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Garden provides those living with dementia a feast for the senses

September 28, 2016   ·   0 Comments

By Brock Weir

In 2014, the Alzheimer Society of York Region moved from Newmarket to Aurora’s newly-minted Cartwright Centre to increase capacity for clients they serve and be part of a community health care hub; now they are growing again – literally – with a new sensory garden.
In the last year alone, the Society’s Social Work team helped over 2,220 families in York Region navigate their journey with Alzheimer’s Disease and dementia in over 35 different ethnic communities, while hosting 100 clients a day, six days a week at their unique adult day programs.
These clients will soon be able to experience their own moments of earthy Zen with the construction of the sensory garden, which is now underway.
Dignitaries assembled at the Cartwright Centre, formerly Canada Law Book on Edward Street, which now serves as home to not just the Society, but also CHATS (Community and Home Assistance to Seniors), and York Support Services Network, to help the Society break ground on the new garden, which is the final stage in their planned expansion.
“Research indicates that sensory gardens are an effective therapeutic activity that can stimulate sensations in the care of persons with dementia,” said Loren Freid, CEO of the Alzheimer Society of York Region. “While every garden is unique, all share certain features that stimulate fond memories of days gone by and provide a sense of security and comfort.”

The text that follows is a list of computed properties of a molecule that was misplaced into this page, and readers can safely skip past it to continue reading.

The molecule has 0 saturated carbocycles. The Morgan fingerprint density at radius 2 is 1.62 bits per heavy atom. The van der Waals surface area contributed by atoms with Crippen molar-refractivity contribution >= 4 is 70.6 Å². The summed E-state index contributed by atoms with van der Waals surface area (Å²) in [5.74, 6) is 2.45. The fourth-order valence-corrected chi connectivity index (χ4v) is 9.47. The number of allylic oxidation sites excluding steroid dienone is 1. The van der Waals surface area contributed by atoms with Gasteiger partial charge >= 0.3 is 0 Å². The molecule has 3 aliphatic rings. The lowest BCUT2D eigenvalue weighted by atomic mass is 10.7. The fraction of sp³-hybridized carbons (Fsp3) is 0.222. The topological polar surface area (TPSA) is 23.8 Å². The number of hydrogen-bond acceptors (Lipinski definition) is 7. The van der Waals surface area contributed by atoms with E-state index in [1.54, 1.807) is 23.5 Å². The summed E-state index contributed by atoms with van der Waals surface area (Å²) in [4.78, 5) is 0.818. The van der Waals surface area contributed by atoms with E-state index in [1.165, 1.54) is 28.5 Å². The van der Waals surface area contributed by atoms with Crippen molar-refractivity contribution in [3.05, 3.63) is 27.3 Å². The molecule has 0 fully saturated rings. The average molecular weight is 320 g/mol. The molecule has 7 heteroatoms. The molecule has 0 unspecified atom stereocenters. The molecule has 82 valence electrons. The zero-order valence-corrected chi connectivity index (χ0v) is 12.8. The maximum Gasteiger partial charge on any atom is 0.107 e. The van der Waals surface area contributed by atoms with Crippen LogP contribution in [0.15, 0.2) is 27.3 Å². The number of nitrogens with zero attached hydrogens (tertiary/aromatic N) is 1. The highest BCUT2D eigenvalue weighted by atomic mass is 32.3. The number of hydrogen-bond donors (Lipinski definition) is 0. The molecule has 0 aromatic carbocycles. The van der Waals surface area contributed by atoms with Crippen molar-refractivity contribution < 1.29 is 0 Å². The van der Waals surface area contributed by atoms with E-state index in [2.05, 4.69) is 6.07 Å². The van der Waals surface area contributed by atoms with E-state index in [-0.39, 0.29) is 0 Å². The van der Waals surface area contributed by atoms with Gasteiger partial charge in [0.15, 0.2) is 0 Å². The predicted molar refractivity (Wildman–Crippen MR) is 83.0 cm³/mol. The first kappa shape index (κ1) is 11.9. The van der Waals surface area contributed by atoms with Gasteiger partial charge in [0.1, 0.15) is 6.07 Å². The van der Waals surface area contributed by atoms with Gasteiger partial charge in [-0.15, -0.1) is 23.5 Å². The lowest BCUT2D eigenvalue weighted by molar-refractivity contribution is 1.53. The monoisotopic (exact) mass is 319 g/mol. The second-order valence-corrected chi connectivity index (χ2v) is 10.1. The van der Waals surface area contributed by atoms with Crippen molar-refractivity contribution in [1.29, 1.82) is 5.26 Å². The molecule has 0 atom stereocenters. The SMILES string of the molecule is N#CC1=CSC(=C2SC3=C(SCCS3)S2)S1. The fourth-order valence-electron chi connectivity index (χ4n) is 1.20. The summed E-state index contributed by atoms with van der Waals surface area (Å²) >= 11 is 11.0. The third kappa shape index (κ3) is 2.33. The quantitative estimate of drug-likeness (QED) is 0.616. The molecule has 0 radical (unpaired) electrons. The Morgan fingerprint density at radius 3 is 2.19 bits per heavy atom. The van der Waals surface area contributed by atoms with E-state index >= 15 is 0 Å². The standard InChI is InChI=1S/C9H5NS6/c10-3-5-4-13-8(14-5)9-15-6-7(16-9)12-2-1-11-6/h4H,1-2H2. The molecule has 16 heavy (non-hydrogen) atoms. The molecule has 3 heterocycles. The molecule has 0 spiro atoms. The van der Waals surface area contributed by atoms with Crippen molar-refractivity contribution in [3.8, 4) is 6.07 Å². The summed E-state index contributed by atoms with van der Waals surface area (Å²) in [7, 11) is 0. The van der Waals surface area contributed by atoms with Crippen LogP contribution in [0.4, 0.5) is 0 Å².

Once complete, garden features will include a wooden fence between the garden and the parking lot so it becomes “a quiet oasis,” a raised flower bed for planting vegetables and herbs that can be harvested for clients to share, two separate garden plants with several “sensory plants, bushes and flowers” to offer a variety of scents, feels and, in the attraction of birds and butterflies, sounds designed to stimulate the senses, a pergola for shade and seating areas, and a circular walking path.
“People with Alzheimer’s disease often experience anxiety and stress, sometimes caused by not remembering where they are, or who they are with, or where they are going,” said Mr. Freid. “Having a circular walking path allows them to release stress and feel less anxious by walking through the garden, looking at – as well as touching and smelling – the beautiful plants and greenery. They will also enjoy the fresh air in a comfortable and unencumbered area for casual strolls without raising anxiety about the destination.
“As a result, the garden becomes not only a beautiful and calming destination, but a fundamental and essential outdoor program area adjacent to our day program. It will enrich the experience of hundreds of clients and their families here at our Aurora D.A.Y. Centre. The new garden represents a component of our vision for a new centre of excellence in dementia care here in York Region to address the rising tide of dementia in all stages of its progress.”
The Society’s Sensory Garden project has been made possible by donor support from the J.P. Bickell Foundation, Commonwell Mutual Insurance Group, and Dr. Allan Carswell and the Carswell Family Foundation who matched all donations.
Construction of the Sensory Garden will be completed by the end of October, thanks to the work of Newmarket’s Atlas Landscaping.



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